Can European filmmakers mesh with Hollywood’s development machine? Sony Pictures Entertainment and Studio Canal Plus plan to find out.
Looking to inject American commercial sensibility into the quirkiness of Euro filmmaking, the two companies have joint-ventured forth with a new company to produce a handful of high-end English-language pictures by Europeans.
The as-yet nameless entity will be based in London, seeking out European directors, writers and their projects. The plan, say Sony executives, is to apply a rigorous American studio development process to the European way of taking a script from the page to the screen.
Moreover, the deal represents Hollywood’s growing regard for international directors and films and their global box office potential. Sony, in particular, has already scored with French director Luc Besson, whose “The Professional” was a palpable hit on U.S. screens. Now, rather than bringing foreign directors and writers to Hollywood to learn the ropes, Sony and Canal Plus want to exploit the continent’s film community on its own terms – in Europe with European talent.
Conversely, After losing millions of dollars investing in Carolco, Studio Canal Plus has made no secret that its expensive attempt to gain a foothold in Hollywood is basically over. But its new alliance with Sony may provide a better approach for taking advantage of Hollywood wiles.
“We recognized that between ourselves we had some attributes that might make for an interesting, productive combination,” says Kenneth Lemberger, exec veepee of SPE. “Canal Plus has an incredible network of relationships with talent all over Europe, primarily in France. We bring to the table a more commercial, more institutional sensibility and a development process that is really lacking in Europe.”
Though Lemberger is unsure how many pictures will result from this experiment, he says he’d be happy to have three to six over the next three years. “We’d be in pretty good shape if that happened,” he says.
He declines to talk about budgets on the pics, but studio sources say they’ll range from $10 million to $15 million.
“This is not a low-budget movie program,” says Fred Bernstein, president of the Columbia TriStar Motion Picture Companies. “We’re looking to make movies in appropriate ranges. This is not a mandate to make a bunch of movies for $3 million.”
The deal, which Sony execs call the first of its kind, grew out of conversations a year ago when Canal Plus asked the Japanese firm to co-finance the Equinoxe scriptwriters workshop. Officials for both companies were at the workshop last weekend and final details of the agreement are expected to be hammered out by the end of November.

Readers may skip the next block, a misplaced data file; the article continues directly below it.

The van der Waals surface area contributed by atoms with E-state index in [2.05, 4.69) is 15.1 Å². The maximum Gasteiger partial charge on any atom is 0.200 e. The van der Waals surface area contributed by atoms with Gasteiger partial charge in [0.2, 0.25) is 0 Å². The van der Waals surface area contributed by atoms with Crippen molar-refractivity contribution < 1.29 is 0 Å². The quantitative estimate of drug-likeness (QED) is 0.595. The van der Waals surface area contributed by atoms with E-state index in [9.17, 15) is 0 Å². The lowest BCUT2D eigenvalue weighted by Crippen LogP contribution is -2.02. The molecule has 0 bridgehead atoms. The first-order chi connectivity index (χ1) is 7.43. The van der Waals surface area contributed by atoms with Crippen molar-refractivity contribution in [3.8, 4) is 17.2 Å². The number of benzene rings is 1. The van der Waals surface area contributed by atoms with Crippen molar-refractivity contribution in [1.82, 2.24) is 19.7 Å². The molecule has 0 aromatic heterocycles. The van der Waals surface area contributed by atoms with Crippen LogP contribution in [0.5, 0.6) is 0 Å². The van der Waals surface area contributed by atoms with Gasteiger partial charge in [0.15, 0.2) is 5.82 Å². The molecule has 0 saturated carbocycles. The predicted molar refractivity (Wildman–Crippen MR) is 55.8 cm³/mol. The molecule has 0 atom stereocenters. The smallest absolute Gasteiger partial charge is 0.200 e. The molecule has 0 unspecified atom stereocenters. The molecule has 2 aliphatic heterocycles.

The project will be a true co-finance venture, with Sony and the Gallic pay-TV giant putting up equal shares of development funding. Each studio will have three executives on the company’s board and both firms will have an equal say in which projects, actors, directors and even crew members are chosen.
Theatrical distribution, both domestic and foreign, will be handled by Sony, while Canal Plus will look after European TV sales. TV rights outside Europe go to Sony, with the exception of Latin America which looks likely to be split between the partners on a film by film basis.
Lemberger says a “nominal” distribution fee will be taken by each company for its share of distribbery. “But then the money will go back into the pot,” he adds.
Areas that are not fully agreed upon include the financing of prints and advertising for the films as well as the splitting of commissions. A topper for the company also has yet to be chosen, but Bernstein said that would likely come by the end of the year. He says they’re looking for a European who has significant experience in the American film community.
In line with several other French production entities, including UGC, Studio Canal Plus appears to have decided that getting into the English-language film business will be less of a risk if it involves working between Paris and London rather than Paris and Hollywood.
For Sony, Bernstein says the deal provides access to a huge European talent pool that would otherwise go untouched.
“They do not have the appropriate infrastructure there,” says another Sony insider. “This combines Sony’s commercial sensibilities, structure and methodology with Canal Plus’ knowledge of the talent base in Europe.”
Lemberger, meanwhile, says the development process will be the most valuable element Sony introduces to Europe.
“There’s a development process that we go through in our industry that doesn’t exist here, ” he says.
Bernstein adds that the projects will not simply be the Americanization of European auteurs.
“This is not Sony Pictures going over to Europe and saying, ‘We’ll teach you how to do this.’ It’s not just about reading Sid Field,” he says. “We wanted to create an environment for them. We want it to be an ongoing process.”